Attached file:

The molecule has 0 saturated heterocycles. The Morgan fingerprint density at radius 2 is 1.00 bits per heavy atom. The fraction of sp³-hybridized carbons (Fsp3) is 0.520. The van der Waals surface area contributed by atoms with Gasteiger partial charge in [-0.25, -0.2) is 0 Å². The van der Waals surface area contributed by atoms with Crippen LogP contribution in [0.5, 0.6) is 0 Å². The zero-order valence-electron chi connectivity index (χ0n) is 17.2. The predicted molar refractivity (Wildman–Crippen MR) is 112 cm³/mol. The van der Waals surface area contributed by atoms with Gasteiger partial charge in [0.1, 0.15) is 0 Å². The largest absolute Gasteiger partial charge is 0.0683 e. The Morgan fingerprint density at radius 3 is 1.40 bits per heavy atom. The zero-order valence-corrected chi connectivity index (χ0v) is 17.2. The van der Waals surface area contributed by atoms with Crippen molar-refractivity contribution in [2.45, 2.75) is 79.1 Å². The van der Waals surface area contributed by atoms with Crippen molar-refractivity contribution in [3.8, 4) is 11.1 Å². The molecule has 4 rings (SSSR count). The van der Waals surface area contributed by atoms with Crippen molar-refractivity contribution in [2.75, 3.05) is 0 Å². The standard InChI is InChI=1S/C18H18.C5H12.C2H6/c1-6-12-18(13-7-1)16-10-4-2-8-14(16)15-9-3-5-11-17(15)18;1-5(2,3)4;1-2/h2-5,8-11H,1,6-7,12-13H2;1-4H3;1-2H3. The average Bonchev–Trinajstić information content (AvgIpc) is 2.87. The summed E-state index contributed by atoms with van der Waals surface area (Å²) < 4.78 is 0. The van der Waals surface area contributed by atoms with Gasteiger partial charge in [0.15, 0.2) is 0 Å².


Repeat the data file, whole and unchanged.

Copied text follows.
The molecule has 0 saturated heterocycles. The Morgan fingerprint density at radius 2 is 1.00 bits per heavy atom. The fraction of sp³-hybridized carbons (Fsp3) is 0.520. The van der Waals surface area contributed by atoms with Gasteiger partial charge in [-0.25, -0.2) is 0 Å². The van der Waals surface area contributed by atoms with Crippen LogP contribution in [0.5, 0.6) is 0 Å². The zero-order valence-electron chi connectivity index (χ0n) is 17.2. The predicted molar refractivity (Wildman–Crippen MR) is 112 cm³/mol. The van der Waals surface area contributed by atoms with Gasteiger partial charge in [0.1, 0.15) is 0 Å². The largest absolute Gasteiger partial charge is 0.0683 e. The Morgan fingerprint density at radius 3 is 1.40 bits per heavy atom. The zero-order valence-corrected chi connectivity index (χ0v) is 17.2. The van der Waals surface area contributed by atoms with Crippen molar-refractivity contribution in [2.45, 2.75) is 79.1 Å². The van der Waals surface area contributed by atoms with Crippen molar-refractivity contribution in [3.8, 4) is 11.1 Å². The molecule has 4 rings (SSSR count). The van der Waals surface area contributed by atoms with Crippen molar-refractivity contribution in [2.75, 3.05) is 0 Å². The standard InChI is InChI=1S/C18H18.C5H12.C2H6/c1-6-12-18(13-7-1)16-10-4-2-8-14(16)15-9-3-5-11-17(15)18;1-5(2,3)4;1-2/h2-5,8-11H,1,6-7,12-13H2;1-4H3;1-2H3. The average Bonchev–Trinajstić information content (AvgIpc) is 2.87. The summed E-state index contributed by atoms with van der Waals surface area (Å²) < 4.78 is 0. The van der Waals surface area contributed by atoms with Gasteiger partial charge in [0.15, 0.2) is 0 Å².